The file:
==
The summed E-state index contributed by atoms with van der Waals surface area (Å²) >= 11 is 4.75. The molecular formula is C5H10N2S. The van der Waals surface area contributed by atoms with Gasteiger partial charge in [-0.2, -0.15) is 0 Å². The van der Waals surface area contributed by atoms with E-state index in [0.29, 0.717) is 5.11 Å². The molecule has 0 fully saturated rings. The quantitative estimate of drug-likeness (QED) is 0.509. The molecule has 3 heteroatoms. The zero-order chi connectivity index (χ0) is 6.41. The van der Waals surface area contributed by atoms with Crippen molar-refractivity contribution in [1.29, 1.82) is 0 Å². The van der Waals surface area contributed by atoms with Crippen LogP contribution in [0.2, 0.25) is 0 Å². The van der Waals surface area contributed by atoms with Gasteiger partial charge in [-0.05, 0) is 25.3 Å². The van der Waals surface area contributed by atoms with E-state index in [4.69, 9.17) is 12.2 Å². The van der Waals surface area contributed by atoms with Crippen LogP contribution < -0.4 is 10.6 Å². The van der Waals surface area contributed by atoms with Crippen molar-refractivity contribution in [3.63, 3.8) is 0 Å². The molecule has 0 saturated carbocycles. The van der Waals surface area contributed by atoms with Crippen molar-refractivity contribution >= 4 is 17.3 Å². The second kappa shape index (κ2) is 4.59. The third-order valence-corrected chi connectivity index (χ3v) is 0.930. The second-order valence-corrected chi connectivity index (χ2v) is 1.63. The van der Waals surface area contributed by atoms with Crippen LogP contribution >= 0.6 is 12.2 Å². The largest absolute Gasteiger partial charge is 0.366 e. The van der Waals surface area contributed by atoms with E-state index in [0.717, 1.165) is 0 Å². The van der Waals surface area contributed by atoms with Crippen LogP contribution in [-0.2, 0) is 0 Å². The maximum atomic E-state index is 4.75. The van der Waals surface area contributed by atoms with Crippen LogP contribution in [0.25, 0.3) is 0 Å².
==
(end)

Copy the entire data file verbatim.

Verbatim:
The summed E-state index contributed by atoms with van der Waals surface area (Å²) >= 11 is 4.75. The molecular formula is C5H10N2S. The van der Waals surface area contributed by atoms with Gasteiger partial charge in [-0.2, -0.15) is 0 Å². The van der Waals surface area contributed by atoms with E-state index in [0.29, 0.717) is 5.11 Å². The molecule has 0 fully saturated rings. The quantitative estimate of drug-likeness (QED) is 0.509. The molecule has 3 heteroatoms. The zero-order chi connectivity index (χ0) is 6.41. The van der Waals surface area contributed by atoms with Crippen molar-refractivity contribution in [1.29, 1.82) is 0 Å². The van der Waals surface area contributed by atoms with Crippen LogP contribution in [0.2, 0.25) is 0 Å². The van der Waals surface area contributed by atoms with Gasteiger partial charge in [-0.05, 0) is 25.3 Å². The van der Waals surface area contributed by atoms with E-state index in [4.69, 9.17) is 12.2 Å². The van der Waals surface area contributed by atoms with Crippen LogP contribution < -0.4 is 10.6 Å². The van der Waals surface area contributed by atoms with Crippen molar-refractivity contribution in [3.63, 3.8) is 0 Å². The molecule has 0 saturated carbocycles. The van der Waals surface area contributed by atoms with Crippen molar-refractivity contribution >= 4 is 17.3 Å². The second kappa shape index (κ2) is 4.59. The third-order valence-corrected chi connectivity index (χ3v) is 0.930. The second-order valence-corrected chi connectivity index (χ2v) is 1.63. The van der Waals surface area contributed by atoms with Crippen LogP contribution >= 0.6 is 12.2 Å². The largest absolute Gasteiger partial charge is 0.366 e. The van der Waals surface area contributed by atoms with E-state index in [0.717, 1.165) is 0 Å². The van der Waals surface area contributed by atoms with Crippen LogP contribution in [-0.2, 0) is 0 Å². The maximum atomic E-state index is 4.75. The van der Waals surface area contributed by atoms with Crippen LogP contribution in [0.25, 0.3) is 0 Å².